Review: Traveler‘s debut is a Starbreaking smash


“BIG RIFF FUCK POWER.” – Sepulcrustacean, 2019

Streaking across the heavens, straight into the dawn, sounding like a banger and straight into your skulls, Traveler’s debut album is one of 2019’s first smash hit albums. Debuting last year with a three song promo, these fiery starbreakers burst onto the scene with a straight shooter of fast melodic riffing backing up the commanding voice of veteran Canadian metal banshee J. Priest best known nowadays as the voice of epic metal barbarians Gatekeeper. However he’d previously made a name for himself with cult favourite bewitchers Borrowed Time and even a short live stint in epic doomcult Funeral Circle. Traveler however bears few similarities to these, blazing a trail of its own comparable only in terms of the earnest intensity they bring to today’s heavy metal battlefield. Where the others are steeped in mystical and ornate atmosphere, Traveler is nothing more but nearly 40 minutes of sheer concentrated firepower aimed right at the pulsing and fervent imagination that drives the everlasting love for the magic that has kept this style alive far past its perceived date of passing.

It’s a little difficult to describe their sound in specific detail as Traveler is roughly about as straightforward as you can get for classic heavy/power metal. In a general sense the self-titled could be described as semi speed metal oriented late 80’s American style power metal. It’s energetic and lively, verse-refrain-chorus oriented, and heavily driven by muscular guitar work and atmosphere-breaching wailed singing. That’s it really. Of course, my bosses will feed me into to the giant spider pit and replace me with a near-identical clone if I leave this part of the review at that so I’ll go on a little further. For most of you Priest will be the star of the show with his explosive if soulful wail. His sky-high range and gritty tone are as memorable as ever but here he emphasizes his Rob Halford esque shrieks in contrast to a smoother baritenor wail; sheer force and articulation are not in short supply. On the technique front, a lot of comparisons will inevitably be drawn to Defenders of the Faith’s hardest hitting moments with axe-swings Matt Ries and Toryin Schadlich embedding punchy leads into compact uptempo riffing, though the fast picked attack and flourishing lead patterns at times have a similar vibe to American acts such as Liege Lord, Omen, and earlier Savatage. The rhythm section, consisting of ex-Striker bassist Steve Arnold and drummer Chad Vallier, don’t get quite as many moments to shine but be on the lookout for a number of tasty fills especially for the midpaced tracks and neat low-register licks to emerge when the guitars let up at a few key moments.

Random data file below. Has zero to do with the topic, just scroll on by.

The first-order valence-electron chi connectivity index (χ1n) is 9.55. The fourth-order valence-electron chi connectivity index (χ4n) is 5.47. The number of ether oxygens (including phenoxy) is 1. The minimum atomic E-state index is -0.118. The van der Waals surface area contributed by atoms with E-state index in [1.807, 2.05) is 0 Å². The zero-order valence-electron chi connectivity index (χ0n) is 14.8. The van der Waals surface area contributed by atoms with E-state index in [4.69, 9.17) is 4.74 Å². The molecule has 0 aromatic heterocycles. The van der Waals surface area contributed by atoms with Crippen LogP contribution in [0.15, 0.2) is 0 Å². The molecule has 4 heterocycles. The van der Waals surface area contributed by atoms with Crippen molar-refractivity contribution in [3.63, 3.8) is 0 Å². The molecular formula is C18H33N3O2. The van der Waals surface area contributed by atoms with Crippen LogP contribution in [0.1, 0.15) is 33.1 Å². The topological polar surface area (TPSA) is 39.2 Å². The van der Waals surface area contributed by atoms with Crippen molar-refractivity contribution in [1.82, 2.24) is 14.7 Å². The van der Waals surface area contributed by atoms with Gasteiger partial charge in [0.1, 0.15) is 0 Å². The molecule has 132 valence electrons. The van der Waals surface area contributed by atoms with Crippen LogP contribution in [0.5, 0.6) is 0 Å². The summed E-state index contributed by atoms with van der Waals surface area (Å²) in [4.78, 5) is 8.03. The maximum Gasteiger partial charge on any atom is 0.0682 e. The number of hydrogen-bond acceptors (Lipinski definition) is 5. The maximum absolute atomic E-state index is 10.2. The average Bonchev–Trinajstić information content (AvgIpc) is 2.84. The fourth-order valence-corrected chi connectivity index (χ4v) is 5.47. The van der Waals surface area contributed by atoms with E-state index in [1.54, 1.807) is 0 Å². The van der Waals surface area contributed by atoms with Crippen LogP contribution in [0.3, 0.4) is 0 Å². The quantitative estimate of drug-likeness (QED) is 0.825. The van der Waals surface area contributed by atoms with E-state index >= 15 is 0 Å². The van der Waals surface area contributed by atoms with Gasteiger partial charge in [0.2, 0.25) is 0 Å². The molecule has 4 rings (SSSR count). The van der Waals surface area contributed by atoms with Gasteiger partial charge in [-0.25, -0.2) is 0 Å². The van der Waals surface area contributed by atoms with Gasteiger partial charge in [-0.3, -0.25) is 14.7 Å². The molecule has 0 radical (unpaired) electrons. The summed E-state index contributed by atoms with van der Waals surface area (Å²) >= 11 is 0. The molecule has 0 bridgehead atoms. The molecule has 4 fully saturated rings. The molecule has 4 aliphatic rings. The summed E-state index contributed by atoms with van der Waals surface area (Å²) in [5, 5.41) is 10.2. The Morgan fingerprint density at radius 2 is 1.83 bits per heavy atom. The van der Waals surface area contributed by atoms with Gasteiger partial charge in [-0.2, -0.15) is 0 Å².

Each of the eight tracks here are all like their own little action-packed gung ho adventures and to anyone who’s spent a decent amount of time looking up 80’s metal gems it won’t be uncharted territory. That doesn’t stop it from being executed with a furiousness that’s often lacking or outright absent today. Alien Armageddon anthem “Starbreaker” encapsulates their sound perfectly, bursting right out of the gate with a series of ear-piercing screams and a simple, punchy power chord verse before a series of smoother riffs and cleaner sung notes to contrast and build into a grim, forlorn chorus. The two songs afterwards follow a similar pattern, culminating in the short instrumental blazer “Konamized” but don’t think that fire dies down when the tempo drops. “Up to You” and “Fallen Heroes” show their ear for keeping this sense of majesty at lower tempos. The former plays on a few stompy chords, layering hazy after-image harmonies as they progress into the title-referencing howl of a chorus. The latter goes to the slowest the album ever has, entering the take-out-your-lighter fistpump territory and letting Priest do much of the heavy lifting with a near constant high register banshee attack, reaching absurd and almost painful extremes with the sheer emotive power bleeding from his throat. Ending the album are perhaps its strongest tracks. “Mindless Maze” manages to be fast and powerful yet it demonstrates their strength with more thoughtful, introspective subject matter and carefully building and resolving tension, going for a chorus that’s oddly tranquil in spite of the driving guitar work. “Speed Queen” is another blazer like from the album’s first half but it works through carefully linking an infectious melody across verses and refrains, flattening itself underneath desperately forlorn cry from Priest in one of the album’s most emotionally poignant moments.

Pulling no punches but armed to the teeth, Traveler’s self-titled debut was the first album this year I really enjoyed and a promises many great things in the future for this act. It’s nothing “new” in a novelty sense yet as more and more so called NWOTHM bands that are 90% weaksauce sugar-hooks and 10% halfway memorable riffs begin clogging youtube and bandcamp, these Canadians are a refreshing listen that manages to be accessible and immediate without making any compromises. To improve, a wider degree of songwriting would definitely help them expand on their core ideas as the album’s second half displays a finesse that you wouldn’t initially expect them to possess. More room for the bass and drumming to let loose would also be a nice change of pace as we only really see what they’re capable of in fleeting glances. However these are barely even nitpicks and not much is detracted from their accomplishments here. If you’re looking for riff driven and actually-sung metal this year that never veers into thrash territory even at its most intense, Traveler is your go to band.

Pick up new Traveler‘s self-titled debut from their Bandcamp.

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